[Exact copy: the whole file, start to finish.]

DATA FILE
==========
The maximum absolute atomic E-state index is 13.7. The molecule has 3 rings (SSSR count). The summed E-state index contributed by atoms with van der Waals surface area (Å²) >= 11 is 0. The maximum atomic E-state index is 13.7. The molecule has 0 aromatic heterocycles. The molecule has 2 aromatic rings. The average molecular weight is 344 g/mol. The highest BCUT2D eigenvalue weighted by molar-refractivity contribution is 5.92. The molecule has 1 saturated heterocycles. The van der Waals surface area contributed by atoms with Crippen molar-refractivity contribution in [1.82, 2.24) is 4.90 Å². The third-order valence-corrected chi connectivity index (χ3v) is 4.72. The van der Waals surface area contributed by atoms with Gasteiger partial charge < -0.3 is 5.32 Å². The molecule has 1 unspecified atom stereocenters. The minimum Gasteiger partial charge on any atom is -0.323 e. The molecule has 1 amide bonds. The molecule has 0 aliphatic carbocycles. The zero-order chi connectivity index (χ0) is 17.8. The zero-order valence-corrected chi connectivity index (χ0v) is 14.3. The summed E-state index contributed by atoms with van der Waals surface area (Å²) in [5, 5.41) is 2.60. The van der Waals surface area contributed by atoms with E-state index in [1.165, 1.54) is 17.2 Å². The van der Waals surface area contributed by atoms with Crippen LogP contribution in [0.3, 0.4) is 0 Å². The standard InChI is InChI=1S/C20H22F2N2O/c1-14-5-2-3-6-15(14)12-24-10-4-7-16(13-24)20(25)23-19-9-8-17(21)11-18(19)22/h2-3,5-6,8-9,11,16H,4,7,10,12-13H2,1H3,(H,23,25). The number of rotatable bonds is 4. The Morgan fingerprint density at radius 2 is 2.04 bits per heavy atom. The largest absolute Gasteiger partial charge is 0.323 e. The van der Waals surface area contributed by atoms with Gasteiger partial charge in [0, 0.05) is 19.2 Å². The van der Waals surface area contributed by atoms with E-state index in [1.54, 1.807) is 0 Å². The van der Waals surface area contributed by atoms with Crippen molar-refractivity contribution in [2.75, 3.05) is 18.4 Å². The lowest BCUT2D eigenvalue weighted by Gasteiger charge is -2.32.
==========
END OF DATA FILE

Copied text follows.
The maximum absolute atomic E-state index is 13.7. The molecule has 3 rings (SSSR count). The summed E-state index contributed by atoms with van der Waals surface area (Å²) >= 11 is 0. The maximum atomic E-state index is 13.7. The molecule has 0 aromatic heterocycles. The molecule has 2 aromatic rings. The average molecular weight is 344 g/mol. The highest BCUT2D eigenvalue weighted by molar-refractivity contribution is 5.92. The molecule has 1 saturated heterocycles. The van der Waals surface area contributed by atoms with Crippen molar-refractivity contribution in [1.82, 2.24) is 4.90 Å². The third-order valence-corrected chi connectivity index (χ3v) is 4.72. The van der Waals surface area contributed by atoms with Gasteiger partial charge < -0.3 is 5.32 Å². The molecule has 1 unspecified atom stereocenters. The minimum Gasteiger partial charge on any atom is -0.323 e. The molecule has 1 amide bonds. The molecule has 0 aliphatic carbocycles. The zero-order chi connectivity index (χ0) is 17.8. The zero-order valence-corrected chi connectivity index (χ0v) is 14.3. The summed E-state index contributed by atoms with van der Waals surface area (Å²) in [5, 5.41) is 2.60. The van der Waals surface area contributed by atoms with E-state index in [1.165, 1.54) is 17.2 Å². The van der Waals surface area contributed by atoms with Crippen LogP contribution in [0.3, 0.4) is 0 Å². The standard InChI is InChI=1S/C20H22F2N2O/c1-14-5-2-3-6-15(14)12-24-10-4-7-16(13-24)20(25)23-19-9-8-17(21)11-18(19)22/h2-3,5-6,8-9,11,16H,4,7,10,12-13H2,1H3,(H,23,25). The number of rotatable bonds is 4. The Morgan fingerprint density at radius 2 is 2.04 bits per heavy atom. The largest absolute Gasteiger partial charge is 0.323 e. The van der Waals surface area contributed by atoms with Gasteiger partial charge in [0, 0.05) is 19.2 Å². The van der Waals surface area contributed by atoms with E-state index in [1.54, 1.807) is 0 Å². The van der Waals surface area contributed by atoms with Crippen molar-refractivity contribution in [2.75, 3.05) is 18.4 Å². The lowest BCUT2D eigenvalue weighted by Gasteiger charge is -2.32.